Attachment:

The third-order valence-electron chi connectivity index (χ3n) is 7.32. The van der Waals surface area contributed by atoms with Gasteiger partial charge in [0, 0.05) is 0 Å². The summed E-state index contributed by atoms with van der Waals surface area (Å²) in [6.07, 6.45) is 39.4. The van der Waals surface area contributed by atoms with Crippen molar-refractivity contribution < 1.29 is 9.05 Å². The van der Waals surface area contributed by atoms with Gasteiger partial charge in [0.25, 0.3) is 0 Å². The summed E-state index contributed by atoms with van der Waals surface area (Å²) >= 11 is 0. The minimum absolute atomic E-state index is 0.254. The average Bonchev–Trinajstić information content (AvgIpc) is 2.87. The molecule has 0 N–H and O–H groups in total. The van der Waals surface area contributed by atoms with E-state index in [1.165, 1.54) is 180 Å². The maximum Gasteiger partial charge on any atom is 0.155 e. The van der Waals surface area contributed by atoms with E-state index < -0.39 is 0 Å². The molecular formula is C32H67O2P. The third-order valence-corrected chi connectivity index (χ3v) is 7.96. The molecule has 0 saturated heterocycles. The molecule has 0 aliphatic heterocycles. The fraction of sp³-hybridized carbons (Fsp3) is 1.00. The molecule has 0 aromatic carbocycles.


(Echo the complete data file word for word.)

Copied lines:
The third-order valence-electron chi connectivity index (χ3n) is 7.32. The van der Waals surface area contributed by atoms with Gasteiger partial charge in [0, 0.05) is 0 Å². The summed E-state index contributed by atoms with van der Waals surface area (Å²) in [6.07, 6.45) is 39.4. The van der Waals surface area contributed by atoms with Crippen molar-refractivity contribution < 1.29 is 9.05 Å². The van der Waals surface area contributed by atoms with Gasteiger partial charge in [0.25, 0.3) is 0 Å². The summed E-state index contributed by atoms with van der Waals surface area (Å²) >= 11 is 0. The minimum absolute atomic E-state index is 0.254. The average Bonchev–Trinajstić information content (AvgIpc) is 2.87. The molecule has 0 N–H and O–H groups in total. The van der Waals surface area contributed by atoms with E-state index in [1.165, 1.54) is 180 Å². The maximum Gasteiger partial charge on any atom is 0.155 e. The van der Waals surface area contributed by atoms with E-state index < -0.39 is 0 Å². The molecular formula is C32H67O2P. The third-order valence-corrected chi connectivity index (χ3v) is 7.96. The molecule has 0 saturated heterocycles. The molecule has 0 aliphatic heterocycles. The fraction of sp³-hybridized carbons (Fsp3) is 1.00. The molecule has 0 aromatic carbocycles.